Silver Creek Sourdough

Silver Creek Sourdough owner and baker Louise Ritchie’s story is one that proves that a little passion and a lot of hard work are the recipe for success.
 
Back in January 2014 she was made redundant an accounting position.
 
It was a blow at the time but allowed her more time to practise making bread until she discovered it was good enough to sell.
 
Her sourdough bread baking journey began when she was unhappy with feeding her children store-bought gluten-free products to combat eczema, after a nutritionist deemed her family all gluten intolerant.
 
“It’s so full of all this other stuff, highly processed and covered in lots of packaging,” she says.
 
“We did it for a little bit, but it was just disgusting.”
 
Thankfully she found research that said sourdough fermentation helped with digestion by breaking down the gluten during the long process of its creation.
 
The starter was created with flour and water on her kitchen bench.
 
“My family probably have the toughest jaws in the area as I used it very young and made a lot of bricks,” she laughs.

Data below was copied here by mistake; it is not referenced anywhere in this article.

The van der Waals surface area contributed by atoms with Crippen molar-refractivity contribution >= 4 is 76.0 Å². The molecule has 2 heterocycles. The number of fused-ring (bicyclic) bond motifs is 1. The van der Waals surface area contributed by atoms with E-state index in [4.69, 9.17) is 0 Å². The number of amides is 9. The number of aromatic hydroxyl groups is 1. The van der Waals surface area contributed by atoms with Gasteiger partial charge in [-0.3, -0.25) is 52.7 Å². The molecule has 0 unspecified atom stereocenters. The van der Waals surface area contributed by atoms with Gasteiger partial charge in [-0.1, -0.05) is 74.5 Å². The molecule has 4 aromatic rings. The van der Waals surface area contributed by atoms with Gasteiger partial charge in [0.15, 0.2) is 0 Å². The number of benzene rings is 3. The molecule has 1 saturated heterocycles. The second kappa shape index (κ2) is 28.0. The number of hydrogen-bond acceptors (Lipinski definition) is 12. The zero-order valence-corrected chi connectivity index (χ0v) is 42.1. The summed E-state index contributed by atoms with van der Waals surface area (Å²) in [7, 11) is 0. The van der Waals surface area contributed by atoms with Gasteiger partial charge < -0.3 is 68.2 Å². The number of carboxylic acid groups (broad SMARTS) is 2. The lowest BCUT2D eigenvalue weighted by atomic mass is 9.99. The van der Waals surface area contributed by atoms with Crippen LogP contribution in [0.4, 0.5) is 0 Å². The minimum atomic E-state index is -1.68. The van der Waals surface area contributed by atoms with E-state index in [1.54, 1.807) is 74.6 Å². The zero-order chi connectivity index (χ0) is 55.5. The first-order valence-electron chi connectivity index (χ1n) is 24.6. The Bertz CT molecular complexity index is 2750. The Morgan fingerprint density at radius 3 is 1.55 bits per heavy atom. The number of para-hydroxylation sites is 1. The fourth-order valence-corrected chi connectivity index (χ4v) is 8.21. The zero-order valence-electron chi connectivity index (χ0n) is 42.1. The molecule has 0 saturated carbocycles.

By early 2014 she was getting requests from family and friends to bake for them as well.
 
The business was registered in March 2014 and continues to grow.
 
She balances her breadmaking with mother duties, using pockets of time around school times to create, shape and bake.
 
Silver Creek Sourdough is now stocked in 23 shops and four cafes, two B and Bs and employs three staff.
 
What she really loves about making bread is the science.
 
“The science of turning flour, water and salt into bread as opposed to Playdough or Clag,” she says.
 
“You have to read the environment every day.
 
“You need to know how ripe the starter is every day.
 
“You’re at the mercy of the dough, which is exciting.”
 
She lives at Silver Creek – found between Beechworth and Stanley - and with her initial intention being to sell to the people of Beechworth, it was a nice locally named area that people would recognise.
 
Her logo is of kangaroo grass, which was used by Indigenous people to grind up and make bread products.
 
“We now grow it on our nature strip,” she says.